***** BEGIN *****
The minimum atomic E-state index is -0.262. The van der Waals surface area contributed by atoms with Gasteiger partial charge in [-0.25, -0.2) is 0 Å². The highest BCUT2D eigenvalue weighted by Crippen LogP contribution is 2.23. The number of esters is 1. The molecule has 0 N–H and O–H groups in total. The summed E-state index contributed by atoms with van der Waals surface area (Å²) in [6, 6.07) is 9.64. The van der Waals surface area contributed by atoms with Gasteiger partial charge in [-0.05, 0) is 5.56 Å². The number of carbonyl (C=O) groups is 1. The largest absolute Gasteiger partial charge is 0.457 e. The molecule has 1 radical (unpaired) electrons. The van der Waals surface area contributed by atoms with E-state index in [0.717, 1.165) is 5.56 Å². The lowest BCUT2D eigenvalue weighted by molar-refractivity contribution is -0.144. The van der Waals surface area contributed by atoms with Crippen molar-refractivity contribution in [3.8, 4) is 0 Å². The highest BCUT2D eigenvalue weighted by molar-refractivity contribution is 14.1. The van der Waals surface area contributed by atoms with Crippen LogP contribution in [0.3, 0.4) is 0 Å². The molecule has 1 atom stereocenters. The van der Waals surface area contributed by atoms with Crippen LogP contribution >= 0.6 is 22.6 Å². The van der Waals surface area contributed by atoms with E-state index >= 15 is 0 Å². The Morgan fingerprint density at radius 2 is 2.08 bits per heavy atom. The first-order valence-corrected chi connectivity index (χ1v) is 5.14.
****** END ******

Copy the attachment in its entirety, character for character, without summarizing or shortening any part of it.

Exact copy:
The minimum atomic E-state index is -0.262. The van der Waals surface area contributed by atoms with Gasteiger partial charge in [-0.25, -0.2) is 0 Å². The highest BCUT2D eigenvalue weighted by Crippen LogP contribution is 2.23. The number of esters is 1. The molecule has 0 N–H and O–H groups in total. The summed E-state index contributed by atoms with van der Waals surface area (Å²) in [6, 6.07) is 9.64. The van der Waals surface area contributed by atoms with Gasteiger partial charge in [-0.05, 0) is 5.56 Å². The number of carbonyl (C=O) groups is 1. The largest absolute Gasteiger partial charge is 0.457 e. The molecule has 1 radical (unpaired) electrons. The van der Waals surface area contributed by atoms with E-state index in [0.717, 1.165) is 5.56 Å². The lowest BCUT2D eigenvalue weighted by molar-refractivity contribution is -0.144. The van der Waals surface area contributed by atoms with Crippen molar-refractivity contribution in [3.8, 4) is 0 Å². The highest BCUT2D eigenvalue weighted by molar-refractivity contribution is 14.1. The van der Waals surface area contributed by atoms with Crippen LogP contribution in [0.3, 0.4) is 0 Å². The molecule has 1 atom stereocenters. The van der Waals surface area contributed by atoms with Crippen LogP contribution >= 0.6 is 22.6 Å². The van der Waals surface area contributed by atoms with E-state index >= 15 is 0 Å². The Morgan fingerprint density at radius 2 is 2.08 bits per heavy atom. The first-order valence-corrected chi connectivity index (χ1v) is 5.14.